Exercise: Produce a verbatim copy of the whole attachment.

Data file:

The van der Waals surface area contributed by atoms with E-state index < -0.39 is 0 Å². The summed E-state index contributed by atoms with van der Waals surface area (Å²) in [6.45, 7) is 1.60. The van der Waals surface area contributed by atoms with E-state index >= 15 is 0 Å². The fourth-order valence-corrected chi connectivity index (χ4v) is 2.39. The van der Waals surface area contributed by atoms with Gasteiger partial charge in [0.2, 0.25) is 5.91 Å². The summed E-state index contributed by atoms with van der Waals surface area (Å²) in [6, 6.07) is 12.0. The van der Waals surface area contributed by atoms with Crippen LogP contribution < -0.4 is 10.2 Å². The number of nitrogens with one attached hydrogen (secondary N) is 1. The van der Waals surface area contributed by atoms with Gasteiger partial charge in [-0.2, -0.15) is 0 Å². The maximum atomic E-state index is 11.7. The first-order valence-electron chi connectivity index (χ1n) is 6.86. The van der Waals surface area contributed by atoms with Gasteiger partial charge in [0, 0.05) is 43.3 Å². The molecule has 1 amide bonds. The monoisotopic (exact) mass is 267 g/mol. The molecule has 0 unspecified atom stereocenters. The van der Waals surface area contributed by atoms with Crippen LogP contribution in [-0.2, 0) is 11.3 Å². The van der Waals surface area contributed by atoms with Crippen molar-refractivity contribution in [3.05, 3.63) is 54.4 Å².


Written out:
The van der Waals surface area contributed by atoms with E-state index < -0.39 is 0 Å². The summed E-state index contributed by atoms with van der Waals surface area (Å²) in [6.45, 7) is 1.60. The van der Waals surface area contributed by atoms with E-state index >= 15 is 0 Å². The fourth-order valence-corrected chi connectivity index (χ4v) is 2.39. The van der Waals surface area contributed by atoms with Gasteiger partial charge in [0.2, 0.25) is 5.91 Å². The summed E-state index contributed by atoms with van der Waals surface area (Å²) in [6, 6.07) is 12.0. The van der Waals surface area contributed by atoms with Crippen LogP contribution < -0.4 is 10.2 Å². The number of nitrogens with one attached hydrogen (secondary N) is 1. The van der Waals surface area contributed by atoms with Gasteiger partial charge in [-0.2, -0.15) is 0 Å². The maximum atomic E-state index is 11.7. The first-order valence-electron chi connectivity index (χ1n) is 6.86. The van der Waals surface area contributed by atoms with Gasteiger partial charge in [0, 0.05) is 43.3 Å². The molecule has 1 amide bonds. The monoisotopic (exact) mass is 267 g/mol. The molecule has 0 unspecified atom stereocenters. The van der Waals surface area contributed by atoms with Crippen LogP contribution in [-0.2, 0) is 11.3 Å². The van der Waals surface area contributed by atoms with Crippen molar-refractivity contribution in [3.05, 3.63) is 54.4 Å².